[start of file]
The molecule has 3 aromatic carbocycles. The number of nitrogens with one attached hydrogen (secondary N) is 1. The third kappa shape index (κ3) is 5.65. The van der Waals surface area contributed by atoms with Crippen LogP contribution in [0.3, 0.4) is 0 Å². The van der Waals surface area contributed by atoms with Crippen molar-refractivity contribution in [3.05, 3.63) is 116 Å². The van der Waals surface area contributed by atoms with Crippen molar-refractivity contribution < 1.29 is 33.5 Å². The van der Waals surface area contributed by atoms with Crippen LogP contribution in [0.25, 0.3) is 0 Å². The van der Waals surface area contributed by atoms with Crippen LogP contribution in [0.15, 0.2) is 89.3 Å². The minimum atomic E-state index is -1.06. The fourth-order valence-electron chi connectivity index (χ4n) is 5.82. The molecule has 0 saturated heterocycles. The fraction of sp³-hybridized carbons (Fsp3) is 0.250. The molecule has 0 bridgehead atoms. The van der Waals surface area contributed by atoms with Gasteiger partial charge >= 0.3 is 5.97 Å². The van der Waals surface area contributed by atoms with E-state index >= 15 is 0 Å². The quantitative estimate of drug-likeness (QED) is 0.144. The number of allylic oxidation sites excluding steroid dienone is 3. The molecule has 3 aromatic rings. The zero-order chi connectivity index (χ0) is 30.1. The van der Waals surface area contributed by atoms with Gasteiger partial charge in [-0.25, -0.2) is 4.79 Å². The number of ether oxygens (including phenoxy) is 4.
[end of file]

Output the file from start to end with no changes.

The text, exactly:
The molecule has 3 aromatic carbocycles. The number of nitrogens with one attached hydrogen (secondary N) is 1. The third kappa shape index (κ3) is 5.65. The van der Waals surface area contributed by atoms with Crippen LogP contribution in [0.3, 0.4) is 0 Å². The van der Waals surface area contributed by atoms with Crippen molar-refractivity contribution in [3.05, 3.63) is 116 Å². The van der Waals surface area contributed by atoms with Crippen molar-refractivity contribution < 1.29 is 33.5 Å². The van der Waals surface area contributed by atoms with Crippen LogP contribution in [0.25, 0.3) is 0 Å². The van der Waals surface area contributed by atoms with Crippen LogP contribution in [0.15, 0.2) is 89.3 Å². The minimum atomic E-state index is -1.06. The fourth-order valence-electron chi connectivity index (χ4n) is 5.82. The molecule has 0 saturated heterocycles. The fraction of sp³-hybridized carbons (Fsp3) is 0.250. The molecule has 0 bridgehead atoms. The van der Waals surface area contributed by atoms with Gasteiger partial charge >= 0.3 is 5.97 Å². The van der Waals surface area contributed by atoms with E-state index >= 15 is 0 Å². The quantitative estimate of drug-likeness (QED) is 0.144. The number of allylic oxidation sites excluding steroid dienone is 3. The molecule has 3 aromatic rings. The zero-order chi connectivity index (χ0) is 30.1. The van der Waals surface area contributed by atoms with Gasteiger partial charge in [-0.25, -0.2) is 4.79 Å². The number of ether oxygens (including phenoxy) is 4.